Cursed(5)

By: S.J. Harper



“You waiting for an invitation, Monroe?” Zack calls out before climbing into the Suburban and closing the door, effectively dismissing Miss Fancy Pants.

As I approach she turns on her heel. A confident toss of her head in Zack’s direction says she’s gotten her message across. Now that she’s seen me, now that she’s convinced I’m not a threat, she doesn’t bother to spare me a second glance. By the time I reach the Suburban, she’s returned to her car, climbed inside, and fired up the engine. With a squeal of tires, she’s gone.

But not before I notice the license plate. South Carolina. It’s reflex to store the number away in the back of my mind.

I open the car door. “I get the feeling she doesn’t like me.”

Zack is waiting behind the wheel, hands at the ten and two o’clock position, knuckles white. He avoids looking me in the eye. “She doesn’t like the fact that we slept together.”

He says it casually.

“You told her we slept together?” I ask, sliding into the passenger seat.

His gaze meets me head-on. “Would you have preferred I lied?”

“She your girlfriend?”

He throws the car into reverse and steps on the gas. “Ex.”

I wonder if the status came before the revelation and how long they were together. I’m guessing a few months, a year at most. The breakup seems fresh. In the month we worked together, he never mentioned being involved with anyone. There were no calls to apologize for having to work late and no women showing up at the office. But I did come to know Zack’s moods well enough to interpret this one. With one single syllable, he’s effectively closing the door on that subject.

It’s okay.

Zack can have his secrets.

I certainly have mine.





CHAPTER 2


Zack wasn’t bluffing. He gets us from our office in Kearney Mesa to the Haskell Gallery on Prospect Street in La Jolla without a single hesitation or wrong turn. We’ve managed to miss the early-morning rush hours on both Highways 15 and 52, so it only takes about twenty minutes.

La Jolla is an enclave of the rich and famous. Prospect Street is aptly named. It’s the mother lode. A street lined with boutiques, a luxury hotel, fancy restaurants, and galleries of all sorts, the connecting artery to the center of town. Zack scores a spot right in front of the gallery.

He’s been uncharacteristically quiet on the ride over. I don’t recall Zack being one to hold back. I suppose he’s still thinking about the unexpected visit from his ex. I am, too. What’s she doing here? It’s not exactly an afternoon’s joy ride from South Carolina. Or he might be bracing himself for lunch and what he anticipates is going to be a major confrontation.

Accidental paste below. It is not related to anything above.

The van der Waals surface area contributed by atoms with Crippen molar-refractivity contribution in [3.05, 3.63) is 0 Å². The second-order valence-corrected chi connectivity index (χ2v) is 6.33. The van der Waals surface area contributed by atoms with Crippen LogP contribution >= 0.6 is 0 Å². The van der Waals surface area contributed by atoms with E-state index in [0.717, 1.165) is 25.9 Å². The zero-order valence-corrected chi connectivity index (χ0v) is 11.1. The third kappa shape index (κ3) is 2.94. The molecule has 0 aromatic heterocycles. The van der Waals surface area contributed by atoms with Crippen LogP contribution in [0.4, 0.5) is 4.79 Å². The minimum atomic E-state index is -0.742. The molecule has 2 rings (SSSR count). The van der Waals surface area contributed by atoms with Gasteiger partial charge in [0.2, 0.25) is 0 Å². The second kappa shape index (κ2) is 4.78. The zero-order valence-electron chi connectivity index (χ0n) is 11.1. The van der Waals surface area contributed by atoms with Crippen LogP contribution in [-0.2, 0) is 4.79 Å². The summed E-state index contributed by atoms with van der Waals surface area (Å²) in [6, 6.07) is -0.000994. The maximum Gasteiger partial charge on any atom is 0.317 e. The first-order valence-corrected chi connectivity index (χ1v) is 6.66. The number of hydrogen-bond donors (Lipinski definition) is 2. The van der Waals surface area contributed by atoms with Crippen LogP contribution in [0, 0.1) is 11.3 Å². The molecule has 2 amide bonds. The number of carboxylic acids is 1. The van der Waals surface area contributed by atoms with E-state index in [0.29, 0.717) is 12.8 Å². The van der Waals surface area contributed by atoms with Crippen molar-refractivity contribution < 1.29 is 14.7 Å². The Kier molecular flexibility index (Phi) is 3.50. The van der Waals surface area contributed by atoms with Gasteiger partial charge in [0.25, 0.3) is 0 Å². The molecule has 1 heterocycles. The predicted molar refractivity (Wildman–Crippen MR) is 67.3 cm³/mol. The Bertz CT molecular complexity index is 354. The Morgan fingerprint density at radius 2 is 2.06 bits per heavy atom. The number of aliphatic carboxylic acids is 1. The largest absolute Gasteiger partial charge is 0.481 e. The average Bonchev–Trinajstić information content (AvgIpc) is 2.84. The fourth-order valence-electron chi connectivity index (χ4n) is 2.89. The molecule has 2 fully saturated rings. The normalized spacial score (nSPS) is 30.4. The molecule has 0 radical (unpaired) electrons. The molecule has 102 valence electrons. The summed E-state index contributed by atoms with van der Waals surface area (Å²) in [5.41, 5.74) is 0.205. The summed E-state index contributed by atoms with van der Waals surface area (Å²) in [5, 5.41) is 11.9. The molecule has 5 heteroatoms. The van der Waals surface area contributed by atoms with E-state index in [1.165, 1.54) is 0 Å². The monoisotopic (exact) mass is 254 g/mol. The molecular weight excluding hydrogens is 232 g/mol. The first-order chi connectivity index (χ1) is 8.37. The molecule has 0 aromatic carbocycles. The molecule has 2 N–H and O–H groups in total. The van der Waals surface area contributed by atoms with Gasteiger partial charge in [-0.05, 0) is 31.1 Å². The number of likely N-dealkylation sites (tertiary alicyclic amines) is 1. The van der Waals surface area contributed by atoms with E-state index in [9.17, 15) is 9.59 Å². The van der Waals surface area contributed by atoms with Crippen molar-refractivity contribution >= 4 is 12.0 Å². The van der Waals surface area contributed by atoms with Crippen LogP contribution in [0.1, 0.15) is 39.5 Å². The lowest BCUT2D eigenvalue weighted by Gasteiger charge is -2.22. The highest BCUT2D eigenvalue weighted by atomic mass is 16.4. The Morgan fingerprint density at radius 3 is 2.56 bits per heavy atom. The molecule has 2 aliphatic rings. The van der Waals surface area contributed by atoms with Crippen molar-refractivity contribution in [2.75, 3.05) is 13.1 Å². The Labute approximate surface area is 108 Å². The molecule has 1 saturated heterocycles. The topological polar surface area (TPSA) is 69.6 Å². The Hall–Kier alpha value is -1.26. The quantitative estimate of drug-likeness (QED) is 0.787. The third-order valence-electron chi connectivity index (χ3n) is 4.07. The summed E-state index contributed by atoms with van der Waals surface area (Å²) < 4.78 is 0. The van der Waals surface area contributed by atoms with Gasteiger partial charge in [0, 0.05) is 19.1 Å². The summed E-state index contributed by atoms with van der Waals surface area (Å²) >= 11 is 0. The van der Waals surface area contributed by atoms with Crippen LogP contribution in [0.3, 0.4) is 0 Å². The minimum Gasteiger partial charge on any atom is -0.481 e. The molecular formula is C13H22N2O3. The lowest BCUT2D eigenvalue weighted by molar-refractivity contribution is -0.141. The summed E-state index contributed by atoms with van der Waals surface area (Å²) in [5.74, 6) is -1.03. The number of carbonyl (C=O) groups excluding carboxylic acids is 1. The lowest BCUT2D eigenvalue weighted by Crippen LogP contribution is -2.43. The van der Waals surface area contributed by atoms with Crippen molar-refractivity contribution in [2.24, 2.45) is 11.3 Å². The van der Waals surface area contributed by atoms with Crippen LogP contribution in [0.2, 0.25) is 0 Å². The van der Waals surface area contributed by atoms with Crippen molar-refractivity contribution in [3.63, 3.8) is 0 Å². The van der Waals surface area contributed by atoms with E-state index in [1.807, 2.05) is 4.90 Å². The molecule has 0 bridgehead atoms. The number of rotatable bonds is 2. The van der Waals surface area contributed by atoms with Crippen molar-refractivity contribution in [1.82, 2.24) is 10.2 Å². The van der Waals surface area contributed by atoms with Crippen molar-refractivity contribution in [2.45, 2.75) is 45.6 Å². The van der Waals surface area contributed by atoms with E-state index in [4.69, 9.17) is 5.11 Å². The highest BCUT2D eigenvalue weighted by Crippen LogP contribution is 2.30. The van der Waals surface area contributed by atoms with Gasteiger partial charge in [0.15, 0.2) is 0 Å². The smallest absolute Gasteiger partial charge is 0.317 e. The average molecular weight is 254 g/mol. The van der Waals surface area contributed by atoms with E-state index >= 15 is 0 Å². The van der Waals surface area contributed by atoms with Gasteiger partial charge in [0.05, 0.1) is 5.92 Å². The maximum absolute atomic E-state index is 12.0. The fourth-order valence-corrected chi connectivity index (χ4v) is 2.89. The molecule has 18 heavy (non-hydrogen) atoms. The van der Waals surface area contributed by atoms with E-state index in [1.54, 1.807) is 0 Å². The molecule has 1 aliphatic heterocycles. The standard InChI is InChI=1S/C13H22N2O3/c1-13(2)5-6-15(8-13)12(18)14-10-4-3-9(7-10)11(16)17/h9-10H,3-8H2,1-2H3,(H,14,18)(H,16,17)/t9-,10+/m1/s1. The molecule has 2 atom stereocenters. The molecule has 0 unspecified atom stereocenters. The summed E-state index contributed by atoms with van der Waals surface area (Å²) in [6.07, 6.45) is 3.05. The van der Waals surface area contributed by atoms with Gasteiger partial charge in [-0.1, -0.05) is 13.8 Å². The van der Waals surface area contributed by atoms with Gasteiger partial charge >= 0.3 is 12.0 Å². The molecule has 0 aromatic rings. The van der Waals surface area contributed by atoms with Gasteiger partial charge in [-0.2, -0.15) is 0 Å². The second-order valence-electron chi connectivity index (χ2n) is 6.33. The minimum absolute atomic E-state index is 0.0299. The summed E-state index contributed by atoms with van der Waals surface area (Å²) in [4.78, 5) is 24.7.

We sit for a minute, facing the gallery. It’s located in the middle of a block built of gray cut stone, arched entryways separating one business from the next. We could be in the center of a European village, the intent of the architects who planned La Jolla’s exclusive shopping areas. The gallery is not the largest storefront. In fact, some of the businesses on either side are bigger. There’s a simple banner reading HASKELL GALLERY above the door, and adding to the old-world charm, flower-filled clay pots sit on either side of the entrance.

“Ready?” Zack says.

He has a notebook and pen in his hand.

I nod and push open the car door.

We enter into an airy open space broken only by partitions displaying what I presume are Amy’s works. The walls are painted dove gray, the floor is an oak hardwood, and the partitions are stark white—colors picked to emphasize the brilliant hues in Amy’s paintings. They shine like jewels under the subtle lighting.

“Abstract Expressionist.” It’s more of a statement than a question as Zack steps to take a closer look at one of the canvases. It’s about three feet by six feet and ablaze with the golds and crimsons of a fiery sunset, all intertwined until the canvas looks more like a piece of woven cloth than a painting. “Reminiscent of Jackson Pollock, only more controlled, purposeful, less chaotic, more deliberate. I like it.”

Before I can react with surprise to Zack’s adept appraisal, a voice calls out, “Very good.”

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